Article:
• United States
    • New Jersey Superior Court of New Jersey
    • April 9, 2019
    ...that ends the matter; we then are duty-bound to apply that plain meaning." (citing Kean Fed'n of Teachers v. Morell, 233 N.J. 566, 584 (2018)). The statute does not limit the disqualifying convictions to those who have first- or second-degree convictions. Inste......
  • Elmer Branch v. Cream-O-Land Dairy, 011321 NJSC, A-29-19
    • United States
    • New Jersey Supreme Court of New Jersey
    • January 13, 2021
    ...extrinsic materials. Sanchez v. Fitness Factory Edgewater, LLC, 242 N.J. 252, 261 (2020); Kean Fed'n of Tchrs. v. Morell, 233 N.J. 566, 583 2. When it enacted N.J.S.A. 34:11-56a25.2, the Legislature clearly intended to demand more than a subjective showing by the......
  • Simadiris v. Paterson Public School District, 012121 NJSUP, A-0197-19T3
    • United States
    • New Jersey Superior Court of New Jersey
    • January 21, 2021
    ...should be rejected and, in relying on the Supreme Court's recent decision in Kean Federation of Teachers v. Morell, 233 N.J. 566 (2018), argues that these statutes should be understood as prohibiting a discussion of charges against a board of education's tenured emp......
  • M.R. v. D.H., 010620 NJSUP, A-1552-18T1
    • United States
    • New Jersey Superior Court of New Jersey
    • January 6, 2020
    ...to the statute's actual language and ascribe to its words their ordinary meaning." Kean Fed'n of Teachers v. Morell, 233 N.J. 566, 583 (2018) (citation omitted). Where a statute's legislative intent "is clear on its face, the court need not look beyond the stat......
  • Request a trial to view additional results
11 cases
  • State v. Kim, 040919 NJSUP, A-0552-17T4
    • United States
    • New Jersey Superior Court of New Jersey
    • April 9, 2019
    ...that ends the matter; we then are duty-bound to apply that plain meaning." (citing Kean Fed'n of Teachers v. Morell, 233 N.J. 566, 584 (2018)). The statute does not limit the disqualifying convictions to those who have first- or second-degree convictions. Inste......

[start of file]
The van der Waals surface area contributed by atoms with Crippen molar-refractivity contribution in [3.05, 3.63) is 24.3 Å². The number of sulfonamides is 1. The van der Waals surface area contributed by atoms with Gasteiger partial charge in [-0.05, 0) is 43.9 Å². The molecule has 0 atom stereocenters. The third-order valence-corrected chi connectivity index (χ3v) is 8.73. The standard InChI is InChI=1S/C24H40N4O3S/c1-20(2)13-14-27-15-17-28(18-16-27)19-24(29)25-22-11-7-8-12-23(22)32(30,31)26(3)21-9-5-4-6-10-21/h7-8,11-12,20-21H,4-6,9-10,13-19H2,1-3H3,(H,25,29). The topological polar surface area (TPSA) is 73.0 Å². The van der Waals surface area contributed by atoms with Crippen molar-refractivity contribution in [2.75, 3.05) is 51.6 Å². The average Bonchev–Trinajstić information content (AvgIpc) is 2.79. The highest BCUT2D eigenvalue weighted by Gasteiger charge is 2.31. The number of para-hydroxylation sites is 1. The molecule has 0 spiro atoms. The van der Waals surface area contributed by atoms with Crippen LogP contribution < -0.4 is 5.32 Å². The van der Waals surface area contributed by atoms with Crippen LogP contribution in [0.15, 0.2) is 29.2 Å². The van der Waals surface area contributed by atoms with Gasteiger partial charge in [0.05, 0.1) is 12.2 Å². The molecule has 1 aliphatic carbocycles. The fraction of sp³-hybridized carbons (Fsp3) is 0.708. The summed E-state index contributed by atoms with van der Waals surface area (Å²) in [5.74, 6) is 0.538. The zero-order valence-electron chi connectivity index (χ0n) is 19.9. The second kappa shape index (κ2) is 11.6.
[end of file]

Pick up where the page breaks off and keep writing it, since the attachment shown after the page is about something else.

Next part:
• Elmer Branch v. Cream-O-Land Dairy, 011321 NJSC, A-29-19
    • United States
    • New Jersey Supreme Court of New Jersey
    • January 13, 2021
    ...extrinsic materials. Sanchez v. Fitness Factory Edgewater, LLC, 242 N.J. 252, 261 (2020); Kean Fed'n of Tchrs. v. Morell, 233 N.J. 566, 583 2. When it enacted N.J.S.A. 34:11-56a25.2, the Legislature clearly intended to demand more than a subjective showing by the......
  • Simadiris v. Paterson Public School District, 012121 NJSUP, A-0197-19T3
    • United States
    • New Jersey Superior Court of New Jersey
    • January 21, 2021
    ...should be rejected and, in relying on the Supreme Court's recent decision in Kean Federation of Teachers v. Morell, 233 N.J. 566 (2018), argues that these statutes should be understood as prohibiting a discussion of charges against a board of education's tenured emp......
  • M.R. v. D.H., 010620 NJSUP, A-1552-18T1
    • United States
    • New Jersey Superior Court of New Jersey
    • January 6, 2020
    ...to the statute's actual language and ascribe to its words their ordinary meaning." Kean Fed'n of Teachers v. Morell, 233 N.J. 566, 583 (2018) (citation omitted). Where a statute's legislative intent "is clear on its face, the court need not look beyond the stat......
  • Request a trial to view additional results